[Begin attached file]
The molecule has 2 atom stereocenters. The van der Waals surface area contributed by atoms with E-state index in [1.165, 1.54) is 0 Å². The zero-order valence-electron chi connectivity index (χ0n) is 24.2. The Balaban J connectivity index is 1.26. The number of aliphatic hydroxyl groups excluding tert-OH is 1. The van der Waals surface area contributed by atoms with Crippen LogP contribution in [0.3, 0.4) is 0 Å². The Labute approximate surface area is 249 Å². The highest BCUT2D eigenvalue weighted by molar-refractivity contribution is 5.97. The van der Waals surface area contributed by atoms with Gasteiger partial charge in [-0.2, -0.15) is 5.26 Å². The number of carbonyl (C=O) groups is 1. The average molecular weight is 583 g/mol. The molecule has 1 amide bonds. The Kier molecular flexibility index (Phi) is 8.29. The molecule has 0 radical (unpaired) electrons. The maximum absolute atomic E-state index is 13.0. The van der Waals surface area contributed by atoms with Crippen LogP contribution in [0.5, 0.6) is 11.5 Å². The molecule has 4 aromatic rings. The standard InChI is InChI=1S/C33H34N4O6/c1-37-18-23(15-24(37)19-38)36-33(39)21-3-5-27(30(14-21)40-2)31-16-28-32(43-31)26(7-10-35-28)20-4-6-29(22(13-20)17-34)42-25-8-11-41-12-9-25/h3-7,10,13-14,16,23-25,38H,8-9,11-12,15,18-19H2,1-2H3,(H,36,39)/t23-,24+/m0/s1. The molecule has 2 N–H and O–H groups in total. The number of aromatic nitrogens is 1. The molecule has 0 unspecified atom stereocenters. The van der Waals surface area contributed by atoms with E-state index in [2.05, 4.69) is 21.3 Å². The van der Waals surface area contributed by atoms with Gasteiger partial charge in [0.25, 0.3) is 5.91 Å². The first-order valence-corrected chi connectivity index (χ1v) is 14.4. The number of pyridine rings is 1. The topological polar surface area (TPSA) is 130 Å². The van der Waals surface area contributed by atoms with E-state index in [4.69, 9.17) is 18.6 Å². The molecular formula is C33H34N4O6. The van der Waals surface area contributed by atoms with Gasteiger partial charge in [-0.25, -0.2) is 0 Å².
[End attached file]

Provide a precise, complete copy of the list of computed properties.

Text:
The molecule has 2 atom stereocenters. The van der Waals surface area contributed by atoms with E-state index in [1.165, 1.54) is 0 Å². The zero-order valence-electron chi connectivity index (χ0n) is 24.2. The Balaban J connectivity index is 1.26. The number of aliphatic hydroxyl groups excluding tert-OH is 1. The van der Waals surface area contributed by atoms with Crippen LogP contribution in [0.3, 0.4) is 0 Å². The Labute approximate surface area is 249 Å². The highest BCUT2D eigenvalue weighted by molar-refractivity contribution is 5.97. The van der Waals surface area contributed by atoms with Gasteiger partial charge in [-0.2, -0.15) is 5.26 Å². The number of carbonyl (C=O) groups is 1. The average molecular weight is 583 g/mol. The molecule has 1 amide bonds. The Kier molecular flexibility index (Phi) is 8.29. The molecule has 0 radical (unpaired) electrons. The maximum absolute atomic E-state index is 13.0. The van der Waals surface area contributed by atoms with Crippen LogP contribution in [0.5, 0.6) is 11.5 Å². The molecule has 4 aromatic rings. The standard InChI is InChI=1S/C33H34N4O6/c1-37-18-23(15-24(37)19-38)36-33(39)21-3-5-27(30(14-21)40-2)31-16-28-32(43-31)26(7-10-35-28)20-4-6-29(22(13-20)17-34)42-25-8-11-41-12-9-25/h3-7,10,13-14,16,23-25,38H,8-9,11-12,15,18-19H2,1-2H3,(H,36,39)/t23-,24+/m0/s1. The molecule has 2 N–H and O–H groups in total. The number of aromatic nitrogens is 1. The molecule has 0 unspecified atom stereocenters. The van der Waals surface area contributed by atoms with E-state index in [2.05, 4.69) is 21.3 Å². The van der Waals surface area contributed by atoms with Gasteiger partial charge in [0.25, 0.3) is 5.91 Å². The first-order valence-corrected chi connectivity index (χ1v) is 14.4. The number of pyridine rings is 1. The topological polar surface area (TPSA) is 130 Å². The van der Waals surface area contributed by atoms with E-state index in [4.69, 9.17) is 18.6 Å². The molecular formula is C33H34N4O6. The van der Waals surface area contributed by atoms with Gasteiger partial charge in [-0.25, -0.2) is 0 Å².